♠ Horses ♣ present ♥ As far as the scribal sector of Mesopotamia was concerned, the only influence the Kassite rulers had on Mesopotamian culture was to introduce horses and cavalry, for which they had to invent new ways to describe in writing. [53]
♠ Camels ♣ ♥
♠ Elephants ♣ ♥

Armor

♠ Wood, bark, etc ♣ ♥
♠ Leather, cloth ♣ ♥
♠ Shields ♣ ♥
♠ Helmets ♣ ♥
♠ Breastplates ♣ ♥
♠ Limb protection ♣ ♥
♠ Chainmail ♣ ♥
♠ Scaled armor ♣ present ♥ present, but rather rare in use because of the price'[54]
♠ Laminar armor ♣ ♥
♠ Plate armor ♣ ♥

Naval technology

♠ Small vessels (canoes, etc) ♣ ♥
♠ Merchant ships pressed into service ♣ ♥
♠ Specialized military vessels ♣ ♥

Fortifications

♠ Settlements in a defensive position ♣ suspected unknown ♥ e. g. Dur- Kurigalzu[55] "Kurigalzu I (1390 BC) built a defensive fortress near the confluence of the Tigris and the River Diyala" [56]
♠ Wooden palisades ♣ inferred present ♥ Late 3rd - early 2nd millennium BCE text: "My master: the Asag has constructed a wall of stakes on an earthen rampart".[57]
♠ Earth ramparts ♣ inferred present ♥ Late 3rd - early 2nd millennium BCE text: "My master: the Asag has constructed a wall of stakes on an earthen rampart".[58]
♠ Ditch ♣ suspected unknown ♥
♠ Moat ♣ present ♥ In the second millennium BCE, "Moats were becoming a common feature of city defenses".[59] e. g. at Kish[60]
♠ Stone walls (non-mortared) ♣ inferred present ♥ Late 3rd - early 2nd millennium BCE text: "Its walls were built from stone."[61] Examples at Ur.[62]
♠ Stone walls (mortared) ♣ suspected unknown ♥ Late 3rd - early 2nd millennium BCE text: "Its walls were built from stone."[63]
♠ Fortified camps ♣ suspected unknown ♥
♠ Complex fortifications ♣ suspected unknown ♥
♠ Long walls ♣ ♥ km.
♠ Modern fortifications ♣ absent ♥

Institutional Variables

♠ RA ♣ ♥

Limits on Power of the Chief Executive

Power distributed

♠ Constraint on executive by government ♣ ♥
♠ Constraint on executive by non-government ♣ ♥
♠ Impeachment ♣ ♥

Social Mobility

Status

Elite status

♠ elite status is hereditary ♣ ♥

Religion and Normative Ideology

Deification of Rulers

♠ Rulers are legitimated by gods ♣ ♥

Normative Ideological Aspects of Equity and Prosociality

Moralizing Supernatural Powers

♠ Moral concern is primary ♣ absent ♥
♠ Moralizing enforcement is certain ♣ absent ♥
♠ Moralizing norms are broad ♣ present ♥
♠ Moralizing enforcement is targeted ♣ present ♥
♠ Moralizing enforcement of rulers ♣ present ♥
♠ Moralizing religion adopted by elites ♣ present ♥
♠ Moralizing religion adopted by commoners ♣ present ♥
♠ Moralizing enforcement in afterlife ♣ inferred absent ♥
♠ Moralizing enforcement in this life ♣ present ♥
♠ Moralizing enforcement is agentic ♣ present ♥

These data were reviewed by expert advisors and consultants. For a detailed description of these data, refer to the relevant Analytic Narratives, reference tables, and acknowledgements page. [64] [65] [66]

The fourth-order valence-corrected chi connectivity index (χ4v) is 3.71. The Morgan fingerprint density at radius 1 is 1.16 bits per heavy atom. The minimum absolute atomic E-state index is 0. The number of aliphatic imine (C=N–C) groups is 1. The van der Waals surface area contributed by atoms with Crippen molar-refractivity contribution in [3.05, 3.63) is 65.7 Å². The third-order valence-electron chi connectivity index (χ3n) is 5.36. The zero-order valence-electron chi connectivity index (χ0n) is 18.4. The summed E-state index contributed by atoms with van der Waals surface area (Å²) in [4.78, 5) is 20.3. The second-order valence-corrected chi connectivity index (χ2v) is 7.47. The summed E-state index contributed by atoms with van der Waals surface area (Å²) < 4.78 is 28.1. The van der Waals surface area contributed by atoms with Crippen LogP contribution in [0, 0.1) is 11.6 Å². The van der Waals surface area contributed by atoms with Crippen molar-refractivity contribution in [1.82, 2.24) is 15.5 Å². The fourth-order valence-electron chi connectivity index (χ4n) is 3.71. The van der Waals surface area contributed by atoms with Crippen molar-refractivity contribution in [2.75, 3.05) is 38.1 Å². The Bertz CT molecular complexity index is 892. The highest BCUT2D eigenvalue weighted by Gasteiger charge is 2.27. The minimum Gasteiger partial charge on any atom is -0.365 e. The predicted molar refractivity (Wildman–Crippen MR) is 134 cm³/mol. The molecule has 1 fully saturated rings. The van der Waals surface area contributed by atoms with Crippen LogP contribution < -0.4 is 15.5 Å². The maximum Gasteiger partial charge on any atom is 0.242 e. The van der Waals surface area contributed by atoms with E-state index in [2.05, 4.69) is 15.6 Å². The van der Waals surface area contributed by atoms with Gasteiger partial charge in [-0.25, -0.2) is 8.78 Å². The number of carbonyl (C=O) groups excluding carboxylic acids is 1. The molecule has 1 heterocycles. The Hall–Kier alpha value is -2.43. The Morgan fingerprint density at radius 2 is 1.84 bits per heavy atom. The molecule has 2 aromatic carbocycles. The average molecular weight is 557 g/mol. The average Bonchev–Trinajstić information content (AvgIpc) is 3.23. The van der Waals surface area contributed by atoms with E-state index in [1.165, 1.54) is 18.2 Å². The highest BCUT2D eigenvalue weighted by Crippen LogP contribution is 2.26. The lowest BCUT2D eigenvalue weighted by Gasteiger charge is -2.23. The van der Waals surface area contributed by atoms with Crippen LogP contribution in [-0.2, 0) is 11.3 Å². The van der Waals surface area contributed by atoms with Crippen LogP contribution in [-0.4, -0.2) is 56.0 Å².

References

  1. Stein, D. L. 1997. Kassites. In Meyers, E. M. (ed.) The Oxford Encylopedia of Archaeology in the Near East. Volume 3. Oxford: Oxford University Press. p.271-272.
  2. Collon, D. 2007. Babylonian seals. In Leick, G. (ed.) The Babylonian World. London: Routledge. p.107
  3. Gill, A. 2008. Gateway of the Gods: The Rise and Fall of Babylon. London: Quercus. p.62
  4. Liverani, M. 2014. The Ancient Near East: History, Society and Economy. London: Routledge. p.364-366
  5. Liverani, M. 2014. The Ancient Near East: History, Society and Economy. London: Routledge. p.364-366
  6. Balkan, K. 1986. Studies in Babylonian Feudalism of the Kassite Period. Monographs on the Ancient Near East. Volume 2. Malibu: Undena Publications
  7. Gill, A. 2008. Gateway of the Gods: The Rise and Fall of Babylon. London: Quercus. p.68-69
  8. Gill, A. 2008. Gateway of the Gods: The Rise and Fall of Babylon. London: Quercus. p.66
  9. Gill, A. 2008. Gateway of the Gods: The Rise and Fall of Babylon. London: Quercus. p.66
  10. Stein, D. L. 1997. Kassites. In Meyers, E. (ed.) The Oxford Encylopedia of Archaeology in the Near East. Volume 3. Oxford: Oxford University Press. p.272
  11. Liverani, M. 2014. The Ancient Near East: History, Society and Economy. London: Routledge. p.364-366
  12. Liverani, M. 2014. The Ancient Near East: History, Society and Economy. London: Routledge. p.366-7
  13. Gill, A. 2008. Gateway of the Gods: The Rise and Fall of Babylon. London: Quercus. p.68
  14. Liverani, M. 2014. The Ancient Near East: History, Society and Economy. London: Routledge. p.366
  15. Liverani, M. 2014. The Ancient Near East: History, Society and Economy. London: Routledge. p.364-370
  16. Liverani, M. 2014. The Ancient Near East: History, Society and Economy. London: Routledge. p.364-370
  17. (McIntosh 2005: 206) McIntosh, J. 2005. Ancient Mesopotamia: New Perspective. Santa Barbara: ABC Clio. Seshat URL: https://www.zotero.org/groups/1051264/seshat_databank/items/itemKey/KK2E3KMD.
  18. (Liverani 2014, 367) Liverani, Mario. Tabatabai, Soraia trans. 2014. The Ancient Near East: History, Society and Economy. London: Routledge. Seshat URL: https://www.zotero.org/groups/1051264/seshat_databank/items/itemKey/7DRZQS5Q/q/liverani.
  19. (Liverani 2014, 367) Liverani, Mario. Tabatabai, Soraia trans. 2014. The Ancient Near East: History, Society and Economy. London: Routledge. Seshat URL: https://www.zotero.org/groups/1051264/seshat_databank/items/itemKey/7DRZQS5Q/q/liverani.
  20. (McIntosh 2005: 206) McIntosh, J. 2005. Ancient Mesopotamia: New Perspective. Santa Barbara: ABC Clio. Seshat URL: https://www.zotero.org/groups/1051264/seshat_databank/items/itemKey/KK2E3KMD.
  21. (McIntosh 2005: 206) McIntosh, J. 2005. Ancient Mesopotamia: New Perspective. Santa Barbara: ABC Clio. Seshat URL: https://www.zotero.org/groups/1051264/seshat_databank/items/itemKey/KK2E3KMD.
  22. (Liverani 2014, 196) Liverani, Mario. Tabatabai, Soraia trans. 2014. The Ancient Near East: History, Society and Economy. London: Routledge. Seshat URL: https://www.zotero.org/groups/1051264/seshat_databank/items/itemKey/7DRZQS5Q/q/liverani.